3rd July 2016
The reading is from the last chapter of the book of Isaiah (66:10-14) which is a section of poetry concerning the Jews who had returned from exile in Babylon to the ruins of their temple and city. They had uncertain emotions about the reason God had allowed this to happen and about his relationship with them. Ideas about the nature of God vary throughout the Old Testament and even in the New Testament and throughout the history of Christianity. In some situations, both of nations and of individuals, it can seem appropriate for God to be presented as harsh and even angry, but in others and at other times it seems preferable for God to be seen as forgiving and loving. So, in the reading, God is associated with the perfect Jerusalem, which in the New Testament would be called the coming Kingdom of God and is today what Christians call heaven or the future fulfillment of God’s plan for creation. In this poetry it is an image of a loving mother with a suckling and bouncing baby – an image of warmth and love, as the love of God for his people. But interestingly the section set out for our reading omits the second half of the last phrase which in full reads as “to his servants the Lord will reveal his hand but to his enemies his fury.” This would make it more like the Last Judgement when the just shall be saved and others not.
For the second reading we have the last few verses (Gal 6:14-18) of Paul’s letter to the Galatians. It reminds us that not only is the Kingdom open to non-Jews but that we are already living as new creatures in this life here and now – as expressed and illustrated in the other two readings.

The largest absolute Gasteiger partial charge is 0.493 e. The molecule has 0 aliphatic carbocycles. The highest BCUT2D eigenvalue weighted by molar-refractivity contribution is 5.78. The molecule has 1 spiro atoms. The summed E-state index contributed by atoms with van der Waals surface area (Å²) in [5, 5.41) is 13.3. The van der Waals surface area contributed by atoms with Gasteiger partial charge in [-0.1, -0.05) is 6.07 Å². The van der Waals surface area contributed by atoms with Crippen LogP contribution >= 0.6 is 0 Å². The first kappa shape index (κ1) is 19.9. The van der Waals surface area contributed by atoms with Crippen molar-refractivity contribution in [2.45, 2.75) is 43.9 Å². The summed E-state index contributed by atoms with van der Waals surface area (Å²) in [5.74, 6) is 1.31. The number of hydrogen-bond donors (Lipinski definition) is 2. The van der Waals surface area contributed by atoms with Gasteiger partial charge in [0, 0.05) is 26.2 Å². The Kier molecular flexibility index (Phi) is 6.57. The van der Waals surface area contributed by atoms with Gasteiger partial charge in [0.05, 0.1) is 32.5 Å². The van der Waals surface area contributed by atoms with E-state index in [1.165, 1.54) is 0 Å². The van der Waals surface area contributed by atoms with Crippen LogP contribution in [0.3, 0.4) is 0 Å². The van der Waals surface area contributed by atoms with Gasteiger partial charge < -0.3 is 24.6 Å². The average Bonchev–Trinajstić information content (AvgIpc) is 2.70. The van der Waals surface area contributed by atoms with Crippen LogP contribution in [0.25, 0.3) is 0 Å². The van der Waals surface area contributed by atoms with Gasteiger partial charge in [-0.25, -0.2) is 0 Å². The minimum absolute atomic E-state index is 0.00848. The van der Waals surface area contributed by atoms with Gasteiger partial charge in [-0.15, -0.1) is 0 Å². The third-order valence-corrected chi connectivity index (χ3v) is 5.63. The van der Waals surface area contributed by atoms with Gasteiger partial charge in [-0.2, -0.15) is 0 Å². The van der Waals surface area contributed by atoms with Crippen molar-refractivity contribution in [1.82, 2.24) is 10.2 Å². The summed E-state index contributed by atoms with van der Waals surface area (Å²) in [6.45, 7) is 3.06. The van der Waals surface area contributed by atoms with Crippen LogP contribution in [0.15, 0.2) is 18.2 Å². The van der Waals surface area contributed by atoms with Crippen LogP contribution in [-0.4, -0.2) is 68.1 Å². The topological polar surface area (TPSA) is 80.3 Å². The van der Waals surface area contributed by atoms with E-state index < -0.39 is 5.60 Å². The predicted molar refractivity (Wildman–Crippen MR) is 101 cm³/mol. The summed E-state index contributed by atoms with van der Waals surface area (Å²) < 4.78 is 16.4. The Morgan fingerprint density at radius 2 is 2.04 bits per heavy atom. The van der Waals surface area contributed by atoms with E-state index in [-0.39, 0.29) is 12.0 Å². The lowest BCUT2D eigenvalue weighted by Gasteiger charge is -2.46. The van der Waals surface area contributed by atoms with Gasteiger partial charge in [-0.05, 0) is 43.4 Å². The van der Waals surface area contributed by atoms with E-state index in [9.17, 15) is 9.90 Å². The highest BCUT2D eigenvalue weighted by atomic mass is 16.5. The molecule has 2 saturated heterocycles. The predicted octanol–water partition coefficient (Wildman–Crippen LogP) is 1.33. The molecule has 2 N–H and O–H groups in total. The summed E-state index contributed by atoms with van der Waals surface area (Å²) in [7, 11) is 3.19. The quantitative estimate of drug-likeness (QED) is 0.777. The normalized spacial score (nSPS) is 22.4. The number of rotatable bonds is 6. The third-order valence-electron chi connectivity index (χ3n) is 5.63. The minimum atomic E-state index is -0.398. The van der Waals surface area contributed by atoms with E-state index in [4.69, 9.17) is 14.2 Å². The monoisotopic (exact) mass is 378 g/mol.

In Luke’s gospel Jesus’ public work is told as a journey from Galilee to Jerusalem; it is a time for drawing people to him with his message of God as a loving and forgiving Father; in this Luke follows the pattern of Matthew and Mark; and so the gospel journey comes to an end with the death and raising of Jesus to be with the Father in heaven. But the geographical movement in Luke is interrupted by chapters 10 to 18. Before that Jesus has already chosen the twelve and even sent them out to preach – twelve is the number of the Jewish tribes and it is these and those who join them, that are thought of as being drawn towards the Kingdom of God. The reading for today (Luke 10:1-20 – omitting the woes on unrepentant cities) begins this interruption with an account of the selection of seventy ‘missionaries’ sent out in a similar way. Luke knew that in the Bible (Genesis 10 and 11) after the flood there were 70 nations that filled the whole world; so this story shows that God’s Kingdom is open to all people, not just Jews; and so the 70 should eat whatever food, never minding the Jewish dietary rules; but the spreading of this good news will be difficult – they will be “like lambs to the slaughter.” The last section of today’s gospel reading tells of their success but they shouldn’t rejoice about this though they will be named for heaven.